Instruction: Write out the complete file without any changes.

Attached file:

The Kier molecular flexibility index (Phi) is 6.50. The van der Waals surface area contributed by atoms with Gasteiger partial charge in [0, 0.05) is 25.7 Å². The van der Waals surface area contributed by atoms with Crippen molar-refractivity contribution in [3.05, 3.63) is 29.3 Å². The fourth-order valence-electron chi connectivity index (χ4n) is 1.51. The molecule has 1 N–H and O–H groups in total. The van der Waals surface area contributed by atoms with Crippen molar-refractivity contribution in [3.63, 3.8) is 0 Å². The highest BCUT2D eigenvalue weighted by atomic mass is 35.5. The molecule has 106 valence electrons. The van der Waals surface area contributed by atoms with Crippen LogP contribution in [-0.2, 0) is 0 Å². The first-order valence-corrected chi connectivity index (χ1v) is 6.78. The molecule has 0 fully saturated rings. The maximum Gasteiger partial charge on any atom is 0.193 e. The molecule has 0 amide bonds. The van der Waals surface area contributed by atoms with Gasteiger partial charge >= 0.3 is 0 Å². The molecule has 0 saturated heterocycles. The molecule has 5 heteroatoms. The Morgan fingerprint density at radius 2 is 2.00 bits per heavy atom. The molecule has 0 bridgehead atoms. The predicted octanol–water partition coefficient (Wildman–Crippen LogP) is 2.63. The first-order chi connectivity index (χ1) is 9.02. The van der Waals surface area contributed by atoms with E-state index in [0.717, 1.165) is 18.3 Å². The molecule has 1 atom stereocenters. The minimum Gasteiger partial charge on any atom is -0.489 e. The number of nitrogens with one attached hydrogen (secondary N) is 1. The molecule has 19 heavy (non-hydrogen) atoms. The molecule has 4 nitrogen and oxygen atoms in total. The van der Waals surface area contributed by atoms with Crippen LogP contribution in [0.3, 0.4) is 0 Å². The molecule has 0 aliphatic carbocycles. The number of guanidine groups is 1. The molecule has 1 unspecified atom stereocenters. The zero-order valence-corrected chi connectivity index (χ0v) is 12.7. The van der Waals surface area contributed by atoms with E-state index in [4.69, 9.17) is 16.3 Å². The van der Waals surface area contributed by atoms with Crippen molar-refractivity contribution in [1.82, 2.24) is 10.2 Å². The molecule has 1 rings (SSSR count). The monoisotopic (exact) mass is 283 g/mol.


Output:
The Kier molecular flexibility index (Phi) is 6.50. The van der Waals surface area contributed by atoms with Gasteiger partial charge in [0, 0.05) is 25.7 Å². The van der Waals surface area contributed by atoms with Crippen molar-refractivity contribution in [3.05, 3.63) is 29.3 Å². The fourth-order valence-electron chi connectivity index (χ4n) is 1.51. The molecule has 1 N–H and O–H groups in total. The van der Waals surface area contributed by atoms with Crippen molar-refractivity contribution in [3.63, 3.8) is 0 Å². The highest BCUT2D eigenvalue weighted by atomic mass is 35.5. The molecule has 106 valence electrons. The van der Waals surface area contributed by atoms with Crippen LogP contribution in [-0.2, 0) is 0 Å². The first-order valence-corrected chi connectivity index (χ1v) is 6.78. The molecule has 0 fully saturated rings. The maximum Gasteiger partial charge on any atom is 0.193 e. The molecule has 0 amide bonds. The van der Waals surface area contributed by atoms with Gasteiger partial charge >= 0.3 is 0 Å². The molecule has 0 saturated heterocycles. The molecule has 5 heteroatoms. The Morgan fingerprint density at radius 2 is 2.00 bits per heavy atom. The molecule has 0 bridgehead atoms. The predicted octanol–water partition coefficient (Wildman–Crippen LogP) is 2.63. The first-order chi connectivity index (χ1) is 9.02. The van der Waals surface area contributed by atoms with E-state index in [0.717, 1.165) is 18.3 Å². The molecule has 1 atom stereocenters. The minimum Gasteiger partial charge on any atom is -0.489 e. The number of nitrogens with one attached hydrogen (secondary N) is 1. The molecule has 19 heavy (non-hydrogen) atoms. The molecule has 4 nitrogen and oxygen atoms in total. The van der Waals surface area contributed by atoms with Crippen LogP contribution in [0.3, 0.4) is 0 Å². The molecule has 0 aliphatic carbocycles. The number of guanidine groups is 1. The molecule has 1 unspecified atom stereocenters. The zero-order valence-corrected chi connectivity index (χ0v) is 12.7. The van der Waals surface area contributed by atoms with E-state index in [4.69, 9.17) is 16.3 Å². The van der Waals surface area contributed by atoms with Crippen molar-refractivity contribution in [1.82, 2.24) is 10.2 Å². The molecule has 1 rings (SSSR count). The monoisotopic (exact) mass is 283 g/mol.